In other divisions, where students are not shackled during workshops, we explore violence and nonviolence through interactive activities. We once outlined an imaginary scale from one to 10 on the floor, and asked men to position themselves with respect to how they would rate the severity of striking a child with a belt, hitting a woman, and a drive-by shooting in which no one was hit. The discussion that accompanied each scenario was profound, and it allowed us to safely discuss our understanding of violence and how to redefine violence. In many discussions, we arrived at a conclusion that violence, more often than not, defeats its very purpose. 

For some inmates, violence has become the norm and it is not their first or even second time in jail. This is the case with Devon (which is a pseudonym, as all the students’ names are in this story), who has been to County Jail three times and hails from the North Lawndale community. Devon is a tall, thin young man with tattoos on his arms and face. When I asked how he thinks people view his community, he said, “My community is a great one. The only thing is that there is a shadow that is cast over the community that gives it a bad reputation. The shadow of violence is what most people in the outside world see, and that is not representative of our neighborhoods.”  

Students participate in interactive activities while nonviolence at Stateville Correctional Center. (WNV/Karl Clifton-Soderstrom)

He has been one of the most engaged students in the workshops, so I asked if he would be willing to act as a voice for peace back in the neighborhood. He responded, “yes and no.” In other words, Devon said that he saw this as an important responsibility, but admitted a belief that it might be too late for him to transform his role in the community. He thinks nonviolence workshops should start with younger people. “If we want to make a difference, I would say we need to start teaching peace and conflict as early as possible, like the 6th, 7th or 8th grades,” he explained.

At Stateville Correctional Center, many of my students have lived behind prison walls for 15, 20 or even 30 years. Alvaro, a man from Little Village, is an ex-gang-member who has been involved in violence since his early youth. “We are no different than those on the outside,” he said. “We too have been wounded, traumatized and have experienced deep hurt in our lives … I would tell young people involved with violence today that they themselves have so much to give our society.” 

“The shadow of violence is what most people in the outside world see, and that is not representative of our neighborhoods.”

When asked what it would take for there to be a reduction in violence in our community, he encourages caring adults to mentor young people who may be at risk of committing violence and take them under their wing. “We need a deep analysis of the root causes of violence,” Alvaro said. “We also need to meet one-on-one with these young people, and really hear them out and nurture them.”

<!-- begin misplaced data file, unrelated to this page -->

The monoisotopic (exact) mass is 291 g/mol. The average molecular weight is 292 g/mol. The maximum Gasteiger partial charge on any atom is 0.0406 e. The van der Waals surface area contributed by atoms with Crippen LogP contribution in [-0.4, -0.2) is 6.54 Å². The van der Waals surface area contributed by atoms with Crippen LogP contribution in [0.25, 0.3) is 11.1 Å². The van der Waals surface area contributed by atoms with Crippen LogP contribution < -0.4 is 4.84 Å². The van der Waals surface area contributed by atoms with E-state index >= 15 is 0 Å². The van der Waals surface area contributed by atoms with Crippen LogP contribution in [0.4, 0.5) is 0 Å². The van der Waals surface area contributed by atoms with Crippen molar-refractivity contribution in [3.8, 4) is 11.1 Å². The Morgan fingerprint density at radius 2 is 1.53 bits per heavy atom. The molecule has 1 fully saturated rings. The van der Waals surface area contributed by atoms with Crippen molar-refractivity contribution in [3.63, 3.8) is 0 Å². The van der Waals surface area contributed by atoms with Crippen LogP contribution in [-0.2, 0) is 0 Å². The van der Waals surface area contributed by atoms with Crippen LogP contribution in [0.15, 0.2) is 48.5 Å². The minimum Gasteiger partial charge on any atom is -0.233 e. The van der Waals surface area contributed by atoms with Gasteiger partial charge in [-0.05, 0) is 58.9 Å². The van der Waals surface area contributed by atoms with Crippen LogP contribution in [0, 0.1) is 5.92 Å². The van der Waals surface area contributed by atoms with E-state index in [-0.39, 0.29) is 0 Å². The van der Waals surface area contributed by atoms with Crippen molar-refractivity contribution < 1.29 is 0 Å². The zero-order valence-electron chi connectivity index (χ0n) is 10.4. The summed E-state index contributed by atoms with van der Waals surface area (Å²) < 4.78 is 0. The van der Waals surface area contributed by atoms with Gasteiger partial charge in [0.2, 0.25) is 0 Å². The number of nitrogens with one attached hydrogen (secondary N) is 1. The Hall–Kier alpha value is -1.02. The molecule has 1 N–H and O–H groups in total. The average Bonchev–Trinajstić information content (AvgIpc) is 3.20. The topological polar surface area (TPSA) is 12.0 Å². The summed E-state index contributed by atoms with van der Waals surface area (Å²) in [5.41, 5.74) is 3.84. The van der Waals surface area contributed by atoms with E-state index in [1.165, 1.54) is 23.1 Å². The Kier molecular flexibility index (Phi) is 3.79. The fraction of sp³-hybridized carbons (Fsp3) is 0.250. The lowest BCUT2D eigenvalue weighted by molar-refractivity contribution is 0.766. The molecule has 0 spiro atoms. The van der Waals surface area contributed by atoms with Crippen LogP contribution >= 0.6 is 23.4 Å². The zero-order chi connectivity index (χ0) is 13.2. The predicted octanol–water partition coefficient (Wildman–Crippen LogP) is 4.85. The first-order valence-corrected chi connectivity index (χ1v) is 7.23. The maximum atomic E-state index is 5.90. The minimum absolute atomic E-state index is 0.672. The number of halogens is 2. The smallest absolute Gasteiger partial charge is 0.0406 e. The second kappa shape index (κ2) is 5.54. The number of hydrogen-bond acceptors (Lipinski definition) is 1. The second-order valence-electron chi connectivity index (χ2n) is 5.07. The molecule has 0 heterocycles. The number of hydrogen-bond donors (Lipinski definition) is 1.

For many of my students, this is the first time they have heard words like “nonviolence” or “peacebuilding.” Their backgrounds, stories and experiences of incarceration provide a deeper meaning when discussing ideas of peace and alternatives to violent aggression. 

Systemic violence trickles down to local violence

The second lesson I have learned is that many young men in jail or prison share a similar and insightful perspective: that they come from beautiful communities worthy of recognition and respect. 

Tabar, a heavyset young man from the Englewood neighborhood with dreads and arm tattoos, reflected on this point. “We are not a violent community,” he said. “We are a very nice community that is family oriented … It is just some circumstances that make some of our people crack under pressure.”

For people who have never lived or even visited our “hoods” this may sound strange. People assume that violence is the result of “bad” influences or hanging out with the “wrong” people. The pressures are instead the result of a violent system that has intentionally neglected poor people of color over generations. Malcom X once connected these dots, arguing that if you come from a poor neighborhood, that leads to poor schools, poor education, poor paying jobs and makes it next to impossible to break free from these systemic injustices. The cycle of violence begins with structural violence. 

After all, people of color in our society have faced violent repression and oppression over centuries. Could the violence perpetuated in local poor communities be the manifestation of the violence our communities have received over decades? I believe there is a correlation between institutionalized violence and internalized violence, and the poor are always the most impacted.